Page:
Number of Covid hospital patients drops below 10,000 for first time since November

Henry Bodkin
·2 min read
A patient is taken to an ambulance outside the Royal London Hospital in London during England's third national lockdown  - Ian West/PA
A patient is taken to an ambulance outside the Royal London Hospital in London during England's third national lockdown - Ian West/PA

The number of patients with Covid in hospitals in England has dropped to below 10,000 for the first time since the start of the second lockdown in November, NHS figures reveal.

On Thursday night, health leaders hailed the drop as evidence that the the vaccine rollout is working. It comes as senior Conservatives called for lockdown to be lifted sooner sooner to help the economy.

The last time the total of inpatients with Covid was below 10,000 was on Nov 1, two days before the second national lockdown came into force.

Since then, the tally peaked at 34,336 on Jan 18, approaching double the number of inpatients at the worst of the first wave.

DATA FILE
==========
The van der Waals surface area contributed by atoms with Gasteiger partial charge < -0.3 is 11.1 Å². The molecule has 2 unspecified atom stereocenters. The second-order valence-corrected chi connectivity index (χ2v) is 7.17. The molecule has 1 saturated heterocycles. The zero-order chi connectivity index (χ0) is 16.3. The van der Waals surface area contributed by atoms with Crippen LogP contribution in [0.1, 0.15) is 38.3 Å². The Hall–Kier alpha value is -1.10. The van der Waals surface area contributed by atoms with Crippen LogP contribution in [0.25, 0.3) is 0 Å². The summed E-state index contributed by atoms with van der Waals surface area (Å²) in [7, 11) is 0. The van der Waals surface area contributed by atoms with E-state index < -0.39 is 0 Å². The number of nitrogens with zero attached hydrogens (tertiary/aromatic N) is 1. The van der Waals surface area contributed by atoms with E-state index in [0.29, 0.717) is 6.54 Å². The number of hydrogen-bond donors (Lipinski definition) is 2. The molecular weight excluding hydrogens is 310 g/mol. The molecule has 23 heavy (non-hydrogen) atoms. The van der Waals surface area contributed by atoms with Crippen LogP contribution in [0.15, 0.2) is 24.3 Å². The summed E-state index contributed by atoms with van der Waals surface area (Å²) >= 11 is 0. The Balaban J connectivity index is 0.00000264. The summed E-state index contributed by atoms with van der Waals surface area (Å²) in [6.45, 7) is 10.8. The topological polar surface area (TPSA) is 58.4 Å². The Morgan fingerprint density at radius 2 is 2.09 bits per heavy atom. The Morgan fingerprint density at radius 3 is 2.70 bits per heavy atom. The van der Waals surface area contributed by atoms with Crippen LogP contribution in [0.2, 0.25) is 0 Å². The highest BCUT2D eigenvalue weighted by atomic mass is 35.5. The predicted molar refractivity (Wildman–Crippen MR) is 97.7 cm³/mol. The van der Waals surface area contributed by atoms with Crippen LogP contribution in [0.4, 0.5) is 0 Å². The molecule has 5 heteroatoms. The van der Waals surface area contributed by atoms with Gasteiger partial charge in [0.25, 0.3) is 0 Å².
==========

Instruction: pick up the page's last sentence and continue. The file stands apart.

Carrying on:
The number has fallen steadily since then, firstly as a result of measures imposed in the latest national lockdown – and now experts believe the data has begun to show the impact of the vaccination programme as well, emphasised by the fact that the death rate has fallen more sharply than the hospitalisation rate.

On Monday, Matt Hancock, the Health Secretary, revealed that the number of over-80s being admitted to intensive care units each day has fallen to single figures.

Responding to the latest winter reporting data, from NHS England and NHS Improvement, Miriam Deakin, the director of policy and strategy at NHS Providers, said: "We welcome the news that there are now fewer than 10,000 Covid-19 patients in hospital for the first time since early November.

"We are seeing signs that those who received an early vaccine are now less likely to become seriously ill from the virus, but we know that younger age groups continue to be affected in high numbers.

"The overall number of patients in critical care is still more than 30 per cent higher than at the same point last year.

"Inevitably, as the immediate pressures from Covid-19 recede, there is a growing focus on the challenges ahead,including the need to tackle backlogs in other areas of care."